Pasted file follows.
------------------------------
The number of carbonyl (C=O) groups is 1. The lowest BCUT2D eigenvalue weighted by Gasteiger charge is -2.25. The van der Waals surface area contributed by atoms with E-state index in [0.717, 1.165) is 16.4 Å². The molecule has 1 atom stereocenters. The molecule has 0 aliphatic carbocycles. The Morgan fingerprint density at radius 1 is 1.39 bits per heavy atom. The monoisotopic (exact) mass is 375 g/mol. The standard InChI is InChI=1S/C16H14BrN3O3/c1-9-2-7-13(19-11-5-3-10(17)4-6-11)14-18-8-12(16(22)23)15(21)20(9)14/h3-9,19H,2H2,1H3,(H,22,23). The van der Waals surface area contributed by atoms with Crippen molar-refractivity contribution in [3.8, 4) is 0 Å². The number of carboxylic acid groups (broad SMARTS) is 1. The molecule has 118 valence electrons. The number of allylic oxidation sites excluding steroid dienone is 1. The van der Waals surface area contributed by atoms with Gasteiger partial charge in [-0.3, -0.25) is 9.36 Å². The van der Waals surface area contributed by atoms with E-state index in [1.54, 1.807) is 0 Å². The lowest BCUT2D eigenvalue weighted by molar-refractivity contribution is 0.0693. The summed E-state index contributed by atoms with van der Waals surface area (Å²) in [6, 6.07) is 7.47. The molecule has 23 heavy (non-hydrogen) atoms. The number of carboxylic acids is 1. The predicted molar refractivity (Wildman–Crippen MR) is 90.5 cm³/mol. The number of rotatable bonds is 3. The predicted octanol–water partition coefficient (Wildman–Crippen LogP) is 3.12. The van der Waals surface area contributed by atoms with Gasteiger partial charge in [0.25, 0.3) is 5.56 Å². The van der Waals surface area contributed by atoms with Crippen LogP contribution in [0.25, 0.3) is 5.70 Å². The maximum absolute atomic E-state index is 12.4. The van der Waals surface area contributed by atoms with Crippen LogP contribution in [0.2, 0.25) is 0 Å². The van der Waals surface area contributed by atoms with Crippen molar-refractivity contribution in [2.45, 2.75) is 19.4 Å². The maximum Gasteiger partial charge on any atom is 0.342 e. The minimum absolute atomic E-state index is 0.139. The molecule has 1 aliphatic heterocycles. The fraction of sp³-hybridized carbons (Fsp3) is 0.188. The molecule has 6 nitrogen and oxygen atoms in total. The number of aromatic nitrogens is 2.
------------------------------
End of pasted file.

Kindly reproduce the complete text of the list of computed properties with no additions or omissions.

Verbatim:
The number of carbonyl (C=O) groups is 1. The lowest BCUT2D eigenvalue weighted by Gasteiger charge is -2.25. The van der Waals surface area contributed by atoms with E-state index in [0.717, 1.165) is 16.4 Å². The molecule has 1 atom stereocenters. The molecule has 0 aliphatic carbocycles. The Morgan fingerprint density at radius 1 is 1.39 bits per heavy atom. The monoisotopic (exact) mass is 375 g/mol. The standard InChI is InChI=1S/C16H14BrN3O3/c1-9-2-7-13(19-11-5-3-10(17)4-6-11)14-18-8-12(16(22)23)15(21)20(9)14/h3-9,19H,2H2,1H3,(H,22,23). The van der Waals surface area contributed by atoms with Crippen molar-refractivity contribution in [3.8, 4) is 0 Å². The number of carboxylic acid groups (broad SMARTS) is 1. The molecule has 118 valence electrons. The number of allylic oxidation sites excluding steroid dienone is 1. The van der Waals surface area contributed by atoms with Gasteiger partial charge in [-0.3, -0.25) is 9.36 Å². The van der Waals surface area contributed by atoms with E-state index in [1.54, 1.807) is 0 Å². The lowest BCUT2D eigenvalue weighted by molar-refractivity contribution is 0.0693. The summed E-state index contributed by atoms with van der Waals surface area (Å²) in [6, 6.07) is 7.47. The molecule has 23 heavy (non-hydrogen) atoms. The number of carboxylic acids is 1. The predicted molar refractivity (Wildman–Crippen MR) is 90.5 cm³/mol. The number of rotatable bonds is 3. The predicted octanol–water partition coefficient (Wildman–Crippen LogP) is 3.12. The van der Waals surface area contributed by atoms with Gasteiger partial charge in [0.25, 0.3) is 5.56 Å². The van der Waals surface area contributed by atoms with Crippen LogP contribution in [0.25, 0.3) is 5.70 Å². The maximum absolute atomic E-state index is 12.4. The van der Waals surface area contributed by atoms with Crippen LogP contribution in [0.2, 0.25) is 0 Å². The van der Waals surface area contributed by atoms with Crippen molar-refractivity contribution in [2.45, 2.75) is 19.4 Å². The maximum Gasteiger partial charge on any atom is 0.342 e. The minimum absolute atomic E-state index is 0.139. The molecule has 1 aliphatic heterocycles. The fraction of sp³-hybridized carbons (Fsp3) is 0.188. The molecule has 6 nitrogen and oxygen atoms in total. The number of aromatic nitrogens is 2.